Brent Frei is learning how to pick rocks with a robot as he continues to work on his new company, TerraClear. Based on the interest generated by a new funding round, Frei may have picked another winner.
TerraClear raised $5.5 million in a friends and family round that Frei said was intended to raise $1 million or $2 million.
Frei, the co-founder of Smartsheet — the Bellevue, Wash.-based company that went public in April — has been working on the Idaho farm where he grew up, developing a machine that he hopes will someday remove troublesome rocks from the land used to grow crops. He shed light on TerraClear this spring, and Thursday told GeekWire what the new funds will do.
“It’s capital to do all of our prototyping and build out the team and go bigger faster,” Frei said. “So far a lot of the design work we’ve been doing and the early prototyping, both of scale models and of life-size models, is pretty encouraging. It’s a lot of fun. It made a lot of sense that we raised more than we were originally intending to because it’ll definitely be necessary as we get closer to a production product.”
Frei plans to be in Idaho most of the summer and his team wants to have a working prototype by fall. Toiling on his parents’ farm in the town of Grangeville with his kids in tow, Frei said it’s a whole different world for them.
“They’re driving tractors, riding horses, moving cows around. What people do for vacation is what we do for a living,” he said.
His previous living was made in software. Before co-founding Smartsheet in 2005 to help businesses manage and automate key work processes, Frei was CEO of Onyx Software. TerraClear is a new direction.
“This is the first one that has a physical hardware, an actual thing along with the software, so that’s been a new experience,” Frei said. “It’s really fun to have something you can put your hands on, you’re welding and drilling holes in. It breaks and you’ve got to re-weld it. That’s very different, and more in line with my farming background. That was another reason for the more capital — when you’re building a software company it’s largely just people, but when you’re doing one that has a physical product as well, there’s a lot of capital expense that goes into the prototyping and the build and the design and the tools that are required.”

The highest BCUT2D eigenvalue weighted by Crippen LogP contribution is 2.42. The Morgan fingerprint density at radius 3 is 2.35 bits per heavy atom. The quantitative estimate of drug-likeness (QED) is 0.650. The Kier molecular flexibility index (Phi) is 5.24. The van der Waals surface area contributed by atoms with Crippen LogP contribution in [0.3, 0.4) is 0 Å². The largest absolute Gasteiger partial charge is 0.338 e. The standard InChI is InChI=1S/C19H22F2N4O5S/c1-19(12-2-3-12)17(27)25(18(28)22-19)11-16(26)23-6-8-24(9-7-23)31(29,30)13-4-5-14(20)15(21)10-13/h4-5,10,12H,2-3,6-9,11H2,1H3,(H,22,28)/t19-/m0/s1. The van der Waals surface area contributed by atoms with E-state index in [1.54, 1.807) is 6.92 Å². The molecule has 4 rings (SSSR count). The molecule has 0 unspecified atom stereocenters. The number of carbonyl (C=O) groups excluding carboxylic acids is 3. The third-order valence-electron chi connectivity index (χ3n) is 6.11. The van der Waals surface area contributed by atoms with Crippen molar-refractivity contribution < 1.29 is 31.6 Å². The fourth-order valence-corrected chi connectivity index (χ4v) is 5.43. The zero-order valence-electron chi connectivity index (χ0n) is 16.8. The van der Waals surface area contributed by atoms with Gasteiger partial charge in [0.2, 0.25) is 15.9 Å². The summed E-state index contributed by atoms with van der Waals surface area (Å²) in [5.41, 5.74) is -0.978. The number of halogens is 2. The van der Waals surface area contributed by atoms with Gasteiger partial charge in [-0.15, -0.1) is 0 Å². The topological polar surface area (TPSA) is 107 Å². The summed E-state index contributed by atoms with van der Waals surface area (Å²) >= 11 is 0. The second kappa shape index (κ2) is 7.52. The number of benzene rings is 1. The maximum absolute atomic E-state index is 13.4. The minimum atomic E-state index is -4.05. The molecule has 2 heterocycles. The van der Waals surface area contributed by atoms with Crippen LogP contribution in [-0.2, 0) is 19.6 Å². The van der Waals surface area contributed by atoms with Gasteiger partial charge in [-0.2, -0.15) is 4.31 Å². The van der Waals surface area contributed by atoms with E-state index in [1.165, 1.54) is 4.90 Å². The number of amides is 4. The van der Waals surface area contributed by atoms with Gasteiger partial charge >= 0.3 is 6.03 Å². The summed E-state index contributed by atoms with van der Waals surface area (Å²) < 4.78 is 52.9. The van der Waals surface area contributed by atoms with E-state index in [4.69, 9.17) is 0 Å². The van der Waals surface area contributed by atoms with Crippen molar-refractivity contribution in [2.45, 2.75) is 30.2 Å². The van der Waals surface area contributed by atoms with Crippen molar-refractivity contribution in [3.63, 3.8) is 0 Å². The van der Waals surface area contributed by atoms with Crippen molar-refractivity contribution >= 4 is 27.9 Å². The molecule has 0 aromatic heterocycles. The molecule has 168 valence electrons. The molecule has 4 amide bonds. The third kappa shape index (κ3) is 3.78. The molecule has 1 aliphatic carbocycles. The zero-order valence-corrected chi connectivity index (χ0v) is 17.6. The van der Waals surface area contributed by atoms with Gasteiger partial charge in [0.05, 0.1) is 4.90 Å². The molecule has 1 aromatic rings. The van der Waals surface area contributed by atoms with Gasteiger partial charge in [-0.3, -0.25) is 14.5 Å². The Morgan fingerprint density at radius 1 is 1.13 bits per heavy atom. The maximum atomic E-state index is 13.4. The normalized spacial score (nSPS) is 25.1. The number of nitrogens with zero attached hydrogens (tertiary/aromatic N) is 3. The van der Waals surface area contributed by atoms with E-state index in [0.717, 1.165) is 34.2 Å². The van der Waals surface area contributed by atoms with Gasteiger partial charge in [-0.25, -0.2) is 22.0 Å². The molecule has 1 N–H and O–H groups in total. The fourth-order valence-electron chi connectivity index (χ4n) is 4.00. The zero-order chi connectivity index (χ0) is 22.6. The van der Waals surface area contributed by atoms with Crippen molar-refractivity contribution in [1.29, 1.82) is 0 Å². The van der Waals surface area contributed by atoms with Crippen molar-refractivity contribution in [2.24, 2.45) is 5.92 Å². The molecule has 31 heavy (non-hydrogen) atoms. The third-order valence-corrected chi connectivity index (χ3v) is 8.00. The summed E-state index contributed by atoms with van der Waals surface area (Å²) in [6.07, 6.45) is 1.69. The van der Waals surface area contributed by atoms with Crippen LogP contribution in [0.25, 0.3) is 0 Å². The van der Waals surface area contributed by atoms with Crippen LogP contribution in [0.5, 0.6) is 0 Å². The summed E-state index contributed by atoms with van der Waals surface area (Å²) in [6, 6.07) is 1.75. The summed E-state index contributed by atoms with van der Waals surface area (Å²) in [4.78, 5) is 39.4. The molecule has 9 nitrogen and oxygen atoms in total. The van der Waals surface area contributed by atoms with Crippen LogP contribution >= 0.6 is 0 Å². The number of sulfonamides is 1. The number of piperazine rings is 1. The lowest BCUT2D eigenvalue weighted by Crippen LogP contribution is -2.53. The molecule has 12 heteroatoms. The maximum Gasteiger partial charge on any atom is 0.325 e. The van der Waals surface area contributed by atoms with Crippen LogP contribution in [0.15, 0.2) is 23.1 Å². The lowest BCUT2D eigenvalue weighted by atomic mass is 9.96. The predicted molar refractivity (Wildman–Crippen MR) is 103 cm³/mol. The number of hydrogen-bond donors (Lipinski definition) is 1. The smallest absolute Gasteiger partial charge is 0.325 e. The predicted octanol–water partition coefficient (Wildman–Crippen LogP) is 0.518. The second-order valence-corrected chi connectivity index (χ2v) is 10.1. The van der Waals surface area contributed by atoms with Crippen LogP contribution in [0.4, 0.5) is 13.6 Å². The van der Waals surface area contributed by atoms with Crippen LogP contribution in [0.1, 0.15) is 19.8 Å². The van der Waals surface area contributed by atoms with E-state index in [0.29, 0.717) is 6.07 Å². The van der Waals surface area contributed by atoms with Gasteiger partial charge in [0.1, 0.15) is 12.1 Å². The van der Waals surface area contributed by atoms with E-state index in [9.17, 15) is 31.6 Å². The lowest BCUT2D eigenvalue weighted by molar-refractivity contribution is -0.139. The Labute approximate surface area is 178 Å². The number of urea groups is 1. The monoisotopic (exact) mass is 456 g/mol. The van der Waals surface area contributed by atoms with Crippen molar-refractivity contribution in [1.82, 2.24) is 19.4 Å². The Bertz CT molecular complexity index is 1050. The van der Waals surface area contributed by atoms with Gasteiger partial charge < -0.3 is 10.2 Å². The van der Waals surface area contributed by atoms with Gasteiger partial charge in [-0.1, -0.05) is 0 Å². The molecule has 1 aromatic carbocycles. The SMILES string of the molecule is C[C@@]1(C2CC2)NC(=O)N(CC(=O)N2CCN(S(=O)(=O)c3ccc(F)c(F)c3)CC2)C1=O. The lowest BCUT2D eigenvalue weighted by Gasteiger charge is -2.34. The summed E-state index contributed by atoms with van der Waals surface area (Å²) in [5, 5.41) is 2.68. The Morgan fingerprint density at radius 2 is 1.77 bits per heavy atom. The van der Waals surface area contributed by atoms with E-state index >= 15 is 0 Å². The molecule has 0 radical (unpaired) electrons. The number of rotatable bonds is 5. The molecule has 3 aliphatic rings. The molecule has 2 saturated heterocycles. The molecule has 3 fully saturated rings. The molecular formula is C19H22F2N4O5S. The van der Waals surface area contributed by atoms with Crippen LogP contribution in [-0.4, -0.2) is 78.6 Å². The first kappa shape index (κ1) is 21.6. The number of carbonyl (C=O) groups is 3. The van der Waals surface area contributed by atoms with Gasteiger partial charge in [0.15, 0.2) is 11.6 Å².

And in building what he previously referred to as a “Roomba for rock picking,” Frei is learning a whole new set of skills.
“I know a lot about software and I used to be a programmer, but it’s a whole different world in the neural net, robotics area,” Frei said. “I’m so pleased with the team, the sort of eclectic and interesting skills that they brought, some of them were really unexpected. Mike Racine, it turns out, he’s an expert in photography. So when we were trying to get better resolution from our drone images he was the guy who figured it out, not the third-party companies that do it for a living.”
Racine, who worked with Frei at Microsoft and built the services organization for Onyx, shared the below images, which show rocks that have been run through TerraClear’s inference engine. Racine described the process of developing that engine like so:
- acquire thousands of images of rocks in fields.
- label the rocks by hand by drawing a bounding box around the rock.
- use these labeled images as input to a neural network that “learns” what a rock looks like.
- the neural net creates a “trained” inference engine that recognizes rocks in an image.
- use the inference engine to identify rocks in an unlabeled image and create a map and coordinates of rocks from an unlabeled image.
Aside from the progress TerraClear has made, Frei is also pleased that his own parents are back on board as notable investors in this funding round.
“They’ve been in every one of my companies and most of the time they had to or else I couldn’t have gotten it going. They’re the secret sauce. They’re the ones who seem to be my good luck charm,” Frei said.
Months into the process of trying to revolutionize one aspect of the farming industry, Frei laughed when asked whether the rocks feel like they’re getting any lighter.
“They’re remarkably stubborn, those things.”